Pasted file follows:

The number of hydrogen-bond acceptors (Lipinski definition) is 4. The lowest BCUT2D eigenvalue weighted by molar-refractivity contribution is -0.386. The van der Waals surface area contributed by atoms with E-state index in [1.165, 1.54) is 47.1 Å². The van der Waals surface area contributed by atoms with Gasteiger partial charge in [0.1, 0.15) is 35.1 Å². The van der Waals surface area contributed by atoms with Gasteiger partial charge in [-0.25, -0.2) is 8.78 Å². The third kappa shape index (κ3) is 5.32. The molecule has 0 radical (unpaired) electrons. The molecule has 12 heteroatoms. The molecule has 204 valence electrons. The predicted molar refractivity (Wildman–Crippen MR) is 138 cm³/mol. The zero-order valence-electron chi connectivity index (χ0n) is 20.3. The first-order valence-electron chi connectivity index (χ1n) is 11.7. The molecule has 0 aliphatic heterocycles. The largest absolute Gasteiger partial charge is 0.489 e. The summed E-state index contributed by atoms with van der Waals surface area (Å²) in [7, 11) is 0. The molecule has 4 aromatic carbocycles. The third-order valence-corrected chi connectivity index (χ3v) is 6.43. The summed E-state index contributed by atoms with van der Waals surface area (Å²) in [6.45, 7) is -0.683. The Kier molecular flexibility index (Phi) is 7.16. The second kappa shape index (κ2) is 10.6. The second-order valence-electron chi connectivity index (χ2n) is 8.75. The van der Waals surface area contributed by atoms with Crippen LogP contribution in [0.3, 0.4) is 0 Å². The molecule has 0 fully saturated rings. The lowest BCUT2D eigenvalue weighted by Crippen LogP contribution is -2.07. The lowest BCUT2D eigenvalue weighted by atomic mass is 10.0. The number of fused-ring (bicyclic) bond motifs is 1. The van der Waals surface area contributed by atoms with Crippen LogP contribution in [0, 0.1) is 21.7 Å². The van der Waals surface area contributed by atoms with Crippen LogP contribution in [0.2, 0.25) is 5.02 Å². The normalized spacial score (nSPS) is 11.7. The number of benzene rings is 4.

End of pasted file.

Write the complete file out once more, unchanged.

The number of hydrogen-bond acceptors (Lipinski definition) is 4. The lowest BCUT2D eigenvalue weighted by molar-refractivity contribution is -0.386. The van der Waals surface area contributed by atoms with E-state index in [1.165, 1.54) is 47.1 Å². The van der Waals surface area contributed by atoms with Gasteiger partial charge in [0.1, 0.15) is 35.1 Å². The van der Waals surface area contributed by atoms with Gasteiger partial charge in [-0.25, -0.2) is 8.78 Å². The third kappa shape index (κ3) is 5.32. The molecule has 0 radical (unpaired) electrons. The molecule has 12 heteroatoms. The molecule has 204 valence electrons. The predicted molar refractivity (Wildman–Crippen MR) is 138 cm³/mol. The zero-order valence-electron chi connectivity index (χ0n) is 20.3. The first-order valence-electron chi connectivity index (χ1n) is 11.7. The molecule has 0 aliphatic heterocycles. The largest absolute Gasteiger partial charge is 0.489 e. The summed E-state index contributed by atoms with van der Waals surface area (Å²) in [7, 11) is 0. The molecule has 4 aromatic carbocycles. The third-order valence-corrected chi connectivity index (χ3v) is 6.43. The summed E-state index contributed by atoms with van der Waals surface area (Å²) in [6.45, 7) is -0.683. The Kier molecular flexibility index (Phi) is 7.16. The second kappa shape index (κ2) is 10.6. The second-order valence-electron chi connectivity index (χ2n) is 8.75. The van der Waals surface area contributed by atoms with Crippen LogP contribution in [0.3, 0.4) is 0 Å². The molecule has 0 fully saturated rings. The lowest BCUT2D eigenvalue weighted by Crippen LogP contribution is -2.07. The lowest BCUT2D eigenvalue weighted by atomic mass is 10.0. The number of fused-ring (bicyclic) bond motifs is 1. The van der Waals surface area contributed by atoms with Crippen LogP contribution in [0, 0.1) is 21.7 Å². The van der Waals surface area contributed by atoms with Crippen LogP contribution in [0.2, 0.25) is 5.02 Å². The normalized spacial score (nSPS) is 11.7. The number of benzene rings is 4.